Sorry I’ve been away recently, but there was an Odd Job conference (Odd Job Klaus submitted a hugely informative report on the Cyprus State’s negotiations with the Troika; more on that later!) It’s nice to be back (although I’ve just received orders to go to Kobane…)

    A spirit’s (odd) job is never done. Whoooh…

  5. @ Spirit of Odd Job

    What Alan Waring is saying is truth.

    The banks have approaching 50% NPL. In the UK such a company would be classed as insolvent and guilty of illegal trading. Only in Cyprus would such a situation be deemed acceptable. Of course we only have the banks word that NPL are in fact only set at that level. Would you trust them to produce accurate figures?

    The fact the home (with deeds) are still exchanging hands doesn’t mean the money is coming to Cyprus, many of the British buyers get paid in Sterling and the money is paid into UK banks. Pay the money into the Cyprus bank and it may become a haircut the following day.

    So how much is a NPL worth. “An old debt is a bad debt” and many NPLs should already have been written off, certainly under internationally acceptable accounting systems after 12 months the debt is regarded as worthless. But in Cyprus it continues to accrue interest and so get more valuable every year. So a bank can wave NPL as collateral, and explain how valuable they are, BUT are they? Particularly when the borrower has no intention, or any money in Cyprus to honor them.

  6. @SoOJB. Ah, so nice to hear your mock outrage! Where have you been hiding of late?

    It’s the Stress Test wot will do it. Today, resale properties selling – joy! Soon, unless the Foreclosures Bill gets through to the Troika’s satisfaction – misery! Who knows what value such non-collateralized properties might have once collateralized properties get zeroed. 50% of current? 25% of current? 10% maybe?

    Sanity? Idiocracy rules, OK?

  7. Alan Waring, I just don’t get it!

    The very good and noble Estate Agent below is intimating that properties with title deeds are still shifting (thus retaining a value worth investing in), but you on the other hand, are quite boldly predicting, for no other reason than ‘irrecoverable collateral being held to securitise more debt than one can shake a stick at’ will have a devastating effect on ALL property.

    Surely both assertions cannot be correct? Are you not just scaremongering and questioning the judgement (and sanity?) of the 2,442 good souls above?

    I think we should be told!

  8. As an estate agent I can agree with many of the comments below. Sales of property and enquiries from potential clients are certainly picking up but due to forums like this most people are playing safe, and looking for properties with Title Deeds.

    As a rough guide I would say that more than 75% of our sales are with Title Deeds, and 15% are properties with an AX number – and we occasionally sell a property without the final paperwork, but on those occasions we do a very careful check at Land Registry for mortgages, and it also depends on the developer. Many developers we avoid like the plague, unless they have Title Deeds, but some are more honest and straightforward.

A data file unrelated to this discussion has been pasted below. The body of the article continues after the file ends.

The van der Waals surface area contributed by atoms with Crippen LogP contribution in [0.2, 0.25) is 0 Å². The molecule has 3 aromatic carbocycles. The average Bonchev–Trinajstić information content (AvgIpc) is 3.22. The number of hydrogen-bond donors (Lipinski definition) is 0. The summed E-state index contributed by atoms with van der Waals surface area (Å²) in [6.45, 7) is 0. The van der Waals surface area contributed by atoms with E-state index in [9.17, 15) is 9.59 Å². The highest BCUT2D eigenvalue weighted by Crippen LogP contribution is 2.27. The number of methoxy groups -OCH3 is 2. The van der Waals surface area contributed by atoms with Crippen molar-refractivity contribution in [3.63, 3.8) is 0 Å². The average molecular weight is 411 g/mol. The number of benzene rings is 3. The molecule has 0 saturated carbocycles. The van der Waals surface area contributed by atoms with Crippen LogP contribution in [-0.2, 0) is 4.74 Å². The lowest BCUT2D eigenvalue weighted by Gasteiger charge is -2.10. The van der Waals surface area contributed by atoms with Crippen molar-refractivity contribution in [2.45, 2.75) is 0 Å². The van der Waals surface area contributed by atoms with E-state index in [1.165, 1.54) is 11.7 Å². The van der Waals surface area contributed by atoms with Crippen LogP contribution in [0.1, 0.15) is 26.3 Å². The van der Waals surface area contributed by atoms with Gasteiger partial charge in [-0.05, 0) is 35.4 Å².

Off plan – forget it !! I cannot remember when we last sold an off plan property, but it was a number of years ago – this is why developers are having a nightmare time, and slowly increasing their debts. Also large completed developments, mainly apartments, where there are a number of unsold units – are going nowhere because of the prices that the developers are having to ask, to clear their loans. Last week we sold a two bedroom furnished apartment, with Title Deeds for €85,000 – 400 yds away a developer is asking €115,000 for a one bedroom apartment.

    There is no doubt that a 2 tier market is developing, those with Title Deeds and those without. It is a little similar with developers, some of the better ones are pushing ahead and getting Title Deeds for their developments, whilst others are just watching their debts increase and unable to do anything about their developments, although they have already received the money for the properties. All developers seem to get a bad press, but they are not all bad.

    A final comment – we have heard much about the Chinese and Russians rushing to buy up Cyprus property. We still find that 80% of our buyers are English, with some Russians and some buyers from other European countries.

  9. @Stuart on 2014/10/09 at 12:12 pm – Unfortunately the Department of Lands and Surveys doesn’t publish the number of overseas sales without Title Deeds. It does publish the total number of transactions (transfers) each month, but these include all types of property for both the domestic and the overseas markets.